Eight years ago, the Metropolitan Opera had a hit with director Julie Taymor's now famous production of Mozart's "The Magic Flute," thrusting opera into the age of Cirque du Soleil. Now San Francisco Opera is hoping for something similar with its own "Flute," a visually ravishing production designed by the ceramic artist and sculptor Jun Kaneko, which opened Wednesday at War Memorial Opera House.
There is no denying the imaginative power of this high-tech "Magic Flute," sung in English to a new translation by David Gockley, the company's general director. Fanciful and bursting with color -- a perfect candidate for 3-D streaming to movie theaters -- it is a grand confection, but with mixed results, leaning toward the cutesy and clever; Mozart as sit-com. It boasts some appealing singing, but only one marvelous performance, that of soprano Heidi Stober as the princess Pamina. Her voice is more than beautiful; she penetrates Mozart's depths.
For much of the production's first half, I felt as if I were meeting an old friend after a long absence: the familiar warmth and wellbeing are present, but you are aware of a change, a new vitality. That was the feeling as the orchestra -- superbly led by Rory Macdonald, the young Scottish-born conductor -- intoned the Overture's shadow-and-light harmonies. Instantly, the vast backdrops on stage began filling with Kaneko's software-generated animations: grids and rainbows of streaming lines, colorful patterns
Mozart's opera is many things: bawdy, whimsical, magical -- but delving, too, into death and darkness. This "Flute" does best with whimsy and magic. Kaneko's design -- encompassing sets, projections, costumes, lighting and many dancing animals -- creates a delightful magical landscape. It's like entering "Alice in Wonderland" through the keyhole of a Mondrian painting, with side trips to a Japanese temple. (The sinister priest Sarastro, who abducts Pamina, resembles a Lewis J. Carroll tyrant, transported to a mythic Kyoto palace).
If only Omaha-based Kaneko's goal of integrating the production's many elements -- the visual, the musical -- were uniformly achieved. It isn't, but where it works, it's wondrous.
Early on, we meet Tamino, the Egyptian prince whose quest leads to Pamina and true love. The role is sung by tenor Alek Shrader, whose opening aria -- appealingly crooned, like a great doo-wop love ballad -- is one of those weightless Mozart numbers. It is matched by Kaneko's slo-mo abstractions, gorgeous bubbles of slow-spinning color. Likewise, there's a tender duet between Pamino and chattering bird-catcher Papageno. Singing of life's "sweetest harmony," they are surrounded by warmly harmonized color-fields and patterns, embodying the song's message.
Let's not forget the blazing gowns of the Queen of the Night, Pamina's mother. They are a perfect match for her legendary (and legendarily difficult) coloratura flights. Russian soprano Albina Shagimuratova executed them with brilliance, punching out mile-high notes with pipe-organ authority. Technically it was a tour de force, though without much emotive heat.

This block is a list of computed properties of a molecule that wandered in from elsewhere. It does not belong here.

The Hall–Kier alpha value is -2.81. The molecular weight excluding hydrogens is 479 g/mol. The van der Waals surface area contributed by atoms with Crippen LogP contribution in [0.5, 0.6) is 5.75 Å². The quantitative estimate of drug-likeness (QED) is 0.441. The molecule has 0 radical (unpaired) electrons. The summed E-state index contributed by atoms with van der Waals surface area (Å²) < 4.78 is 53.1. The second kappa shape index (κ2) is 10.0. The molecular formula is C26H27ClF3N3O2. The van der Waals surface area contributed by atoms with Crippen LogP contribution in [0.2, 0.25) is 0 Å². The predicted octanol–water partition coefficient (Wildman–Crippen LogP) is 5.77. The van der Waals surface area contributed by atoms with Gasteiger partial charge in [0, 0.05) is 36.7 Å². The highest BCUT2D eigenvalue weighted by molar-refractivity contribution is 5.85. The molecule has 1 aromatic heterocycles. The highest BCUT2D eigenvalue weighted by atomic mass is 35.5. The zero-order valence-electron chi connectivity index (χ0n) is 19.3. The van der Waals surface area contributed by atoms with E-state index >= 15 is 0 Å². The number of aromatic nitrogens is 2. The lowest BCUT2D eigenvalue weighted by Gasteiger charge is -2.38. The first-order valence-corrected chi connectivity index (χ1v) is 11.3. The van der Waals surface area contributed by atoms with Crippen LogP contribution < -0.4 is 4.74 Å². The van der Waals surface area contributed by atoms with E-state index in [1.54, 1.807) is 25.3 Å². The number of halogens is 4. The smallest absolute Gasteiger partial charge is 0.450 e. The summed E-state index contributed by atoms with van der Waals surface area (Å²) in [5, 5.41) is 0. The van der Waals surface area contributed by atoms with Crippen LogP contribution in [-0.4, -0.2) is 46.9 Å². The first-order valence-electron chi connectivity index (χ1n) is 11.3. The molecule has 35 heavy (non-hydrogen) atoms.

Overall, the second half of the production, as directed by Harry Silverstein, lost momentum -- and oddly, Kaneko's designs grew static. This "Flute" shirks its dark side, where Mozart and librettist Emanuel Schikaneder intimate Masonic mysteries and pose perplexing moral questions. It doesn't help that Icelandic bass Kristinn Sigmundsson, as Sarastro, sang as if he had just eaten a bowlful of cereal mixed with gravel -- or that tenor Greg Fedderly, as the priest's henchman Monostatos, indulged in Kids-on-Broadway antics.
I wish Gockley hadn't fed baritone Nathan Gunn (as Papageno) lines like these: "I'm more of a lover than a fighter" and "Brotherhood shmotherhood; I didn't ask for these tests." In the midst of his quest, Gunn -- full-voiced, but blandly chipper -- seemed to impersonate witless Steve Martin in "The Jerk." Still, he and vivacious soprano Nadine Sierra, as his beloved Papagena, poured on the joy for their love-nesting "Pa-pa-pa-pa" duet.
Don't go away before you read about the Queen's Three Ladies: soprano Melody Moore and mezzo-sopranos Lauren McNeese and Renée Tatum, all splendid. In the cameo role of The Speaker, bass-baritone David Pittsinger was soulfully regal. Finally, consider going to this new "Flute" simply to see Stober. Every time she arrives on stage, Mozart re-emerges in all his richness. In the end, we go to the opera to hear singing; this woman can sing.
Contact Richard Scheinin at 408-920-5069.
'The Magic Flute'
By Mozart, presented by San Francisco Opera, designed by Jun Kaneko
Through: July 8
Where: War Memorial Opera House, 301 Van Ness Ave., San Francisco
Tickets: $26-$330, 415-864-3330, www.sfopera.com